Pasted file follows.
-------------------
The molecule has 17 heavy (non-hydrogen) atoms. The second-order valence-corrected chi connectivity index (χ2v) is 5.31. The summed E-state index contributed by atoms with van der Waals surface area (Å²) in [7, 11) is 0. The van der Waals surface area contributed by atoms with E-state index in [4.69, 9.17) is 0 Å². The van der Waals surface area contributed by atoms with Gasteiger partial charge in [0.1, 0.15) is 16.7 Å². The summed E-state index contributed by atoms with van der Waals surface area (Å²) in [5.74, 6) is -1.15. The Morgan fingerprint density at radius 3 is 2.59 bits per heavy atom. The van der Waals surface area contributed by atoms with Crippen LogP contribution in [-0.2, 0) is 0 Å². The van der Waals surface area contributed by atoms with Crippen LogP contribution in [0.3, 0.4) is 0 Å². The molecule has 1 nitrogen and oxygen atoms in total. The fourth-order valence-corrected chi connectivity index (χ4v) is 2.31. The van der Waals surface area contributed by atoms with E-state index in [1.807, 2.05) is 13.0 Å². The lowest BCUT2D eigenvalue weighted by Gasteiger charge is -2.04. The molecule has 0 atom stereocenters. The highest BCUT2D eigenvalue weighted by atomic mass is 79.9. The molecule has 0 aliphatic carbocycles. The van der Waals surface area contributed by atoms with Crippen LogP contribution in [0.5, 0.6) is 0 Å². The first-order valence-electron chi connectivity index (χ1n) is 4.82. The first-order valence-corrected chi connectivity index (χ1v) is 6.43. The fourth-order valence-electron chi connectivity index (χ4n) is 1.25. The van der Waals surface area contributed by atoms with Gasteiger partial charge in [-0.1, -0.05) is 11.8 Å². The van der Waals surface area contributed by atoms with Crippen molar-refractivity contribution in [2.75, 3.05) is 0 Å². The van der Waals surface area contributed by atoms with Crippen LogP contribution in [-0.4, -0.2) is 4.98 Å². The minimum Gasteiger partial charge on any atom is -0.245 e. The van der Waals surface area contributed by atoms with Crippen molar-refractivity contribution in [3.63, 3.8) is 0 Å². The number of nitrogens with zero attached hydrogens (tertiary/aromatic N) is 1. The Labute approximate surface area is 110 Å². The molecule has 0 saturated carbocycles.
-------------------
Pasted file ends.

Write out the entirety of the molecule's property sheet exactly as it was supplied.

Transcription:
The molecule has 17 heavy (non-hydrogen) atoms. The second-order valence-corrected chi connectivity index (χ2v) is 5.31. The summed E-state index contributed by atoms with van der Waals surface area (Å²) in [7, 11) is 0. The van der Waals surface area contributed by atoms with E-state index in [4.69, 9.17) is 0 Å². The van der Waals surface area contributed by atoms with Gasteiger partial charge in [0.1, 0.15) is 16.7 Å². The summed E-state index contributed by atoms with van der Waals surface area (Å²) in [5.74, 6) is -1.15. The Morgan fingerprint density at radius 3 is 2.59 bits per heavy atom. The van der Waals surface area contributed by atoms with Crippen LogP contribution in [-0.2, 0) is 0 Å². The van der Waals surface area contributed by atoms with Crippen LogP contribution in [0.3, 0.4) is 0 Å². The molecule has 1 nitrogen and oxygen atoms in total. The fourth-order valence-corrected chi connectivity index (χ4v) is 2.31. The van der Waals surface area contributed by atoms with E-state index in [1.807, 2.05) is 13.0 Å². The lowest BCUT2D eigenvalue weighted by Gasteiger charge is -2.04. The molecule has 0 atom stereocenters. The highest BCUT2D eigenvalue weighted by atomic mass is 79.9. The molecule has 0 aliphatic carbocycles. The van der Waals surface area contributed by atoms with Crippen LogP contribution in [0.5, 0.6) is 0 Å². The first-order valence-electron chi connectivity index (χ1n) is 4.82. The first-order valence-corrected chi connectivity index (χ1v) is 6.43. The fourth-order valence-electron chi connectivity index (χ4n) is 1.25. The van der Waals surface area contributed by atoms with Gasteiger partial charge in [-0.1, -0.05) is 11.8 Å². The van der Waals surface area contributed by atoms with Crippen molar-refractivity contribution in [2.75, 3.05) is 0 Å². The van der Waals surface area contributed by atoms with Crippen LogP contribution in [-0.4, -0.2) is 4.98 Å². The minimum Gasteiger partial charge on any atom is -0.245 e. The van der Waals surface area contributed by atoms with Crippen molar-refractivity contribution in [3.63, 3.8) is 0 Å². The number of nitrogens with zero attached hydrogens (tertiary/aromatic N) is 1. The Labute approximate surface area is 110 Å². The molecule has 0 saturated carbocycles.